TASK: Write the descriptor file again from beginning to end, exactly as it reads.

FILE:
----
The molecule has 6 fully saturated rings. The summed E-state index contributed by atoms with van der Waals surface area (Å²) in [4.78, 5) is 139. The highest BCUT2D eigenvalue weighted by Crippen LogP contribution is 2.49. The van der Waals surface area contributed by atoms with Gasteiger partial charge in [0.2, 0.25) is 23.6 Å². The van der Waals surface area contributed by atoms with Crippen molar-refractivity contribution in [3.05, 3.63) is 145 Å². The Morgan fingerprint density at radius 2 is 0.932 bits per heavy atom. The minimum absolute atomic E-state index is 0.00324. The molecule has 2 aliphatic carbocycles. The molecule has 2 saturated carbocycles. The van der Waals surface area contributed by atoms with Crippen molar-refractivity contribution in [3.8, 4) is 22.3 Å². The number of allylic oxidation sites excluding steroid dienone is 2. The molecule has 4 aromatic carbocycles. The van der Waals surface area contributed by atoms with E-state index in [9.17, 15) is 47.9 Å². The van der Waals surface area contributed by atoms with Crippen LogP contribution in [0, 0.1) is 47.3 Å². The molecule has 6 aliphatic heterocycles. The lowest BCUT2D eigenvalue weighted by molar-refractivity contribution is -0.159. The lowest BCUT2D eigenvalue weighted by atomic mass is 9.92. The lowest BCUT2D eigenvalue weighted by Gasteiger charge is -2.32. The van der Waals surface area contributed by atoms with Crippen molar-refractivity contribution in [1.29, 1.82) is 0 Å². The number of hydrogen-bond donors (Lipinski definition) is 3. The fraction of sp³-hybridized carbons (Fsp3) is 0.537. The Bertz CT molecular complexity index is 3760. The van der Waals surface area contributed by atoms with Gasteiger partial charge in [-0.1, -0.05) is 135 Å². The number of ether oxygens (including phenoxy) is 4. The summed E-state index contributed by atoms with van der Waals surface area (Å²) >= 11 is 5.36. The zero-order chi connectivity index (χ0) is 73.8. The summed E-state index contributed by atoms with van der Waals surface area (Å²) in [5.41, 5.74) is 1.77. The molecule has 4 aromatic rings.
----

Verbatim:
The molecule has 6 fully saturated rings. The summed E-state index contributed by atoms with van der Waals surface area (Å²) in [4.78, 5) is 139. The highest BCUT2D eigenvalue weighted by Crippen LogP contribution is 2.49. The van der Waals surface area contributed by atoms with Gasteiger partial charge in [0.2, 0.25) is 23.6 Å². The van der Waals surface area contributed by atoms with Crippen molar-refractivity contribution in [3.05, 3.63) is 145 Å². The Morgan fingerprint density at radius 2 is 0.932 bits per heavy atom. The minimum absolute atomic E-state index is 0.00324. The molecule has 2 aliphatic carbocycles. The molecule has 2 saturated carbocycles. The van der Waals surface area contributed by atoms with Crippen molar-refractivity contribution in [3.8, 4) is 22.3 Å². The number of allylic oxidation sites excluding steroid dienone is 2. The molecule has 4 aromatic carbocycles. The van der Waals surface area contributed by atoms with E-state index in [9.17, 15) is 47.9 Å². The van der Waals surface area contributed by atoms with Crippen LogP contribution in [0, 0.1) is 47.3 Å². The molecule has 6 aliphatic heterocycles. The lowest BCUT2D eigenvalue weighted by molar-refractivity contribution is -0.159. The lowest BCUT2D eigenvalue weighted by atomic mass is 9.92. The lowest BCUT2D eigenvalue weighted by Gasteiger charge is -2.32. The van der Waals surface area contributed by atoms with Crippen molar-refractivity contribution in [1.29, 1.82) is 0 Å². The number of hydrogen-bond donors (Lipinski definition) is 3. The fraction of sp³-hybridized carbons (Fsp3) is 0.537. The Bertz CT molecular complexity index is 3760. The van der Waals surface area contributed by atoms with Gasteiger partial charge in [-0.1, -0.05) is 135 Å². The number of ether oxygens (including phenoxy) is 4. The summed E-state index contributed by atoms with van der Waals surface area (Å²) >= 11 is 5.36. The zero-order chi connectivity index (χ0) is 73.8. The summed E-state index contributed by atoms with van der Waals surface area (Å²) in [5.41, 5.74) is 1.77. The molecule has 4 aromatic rings.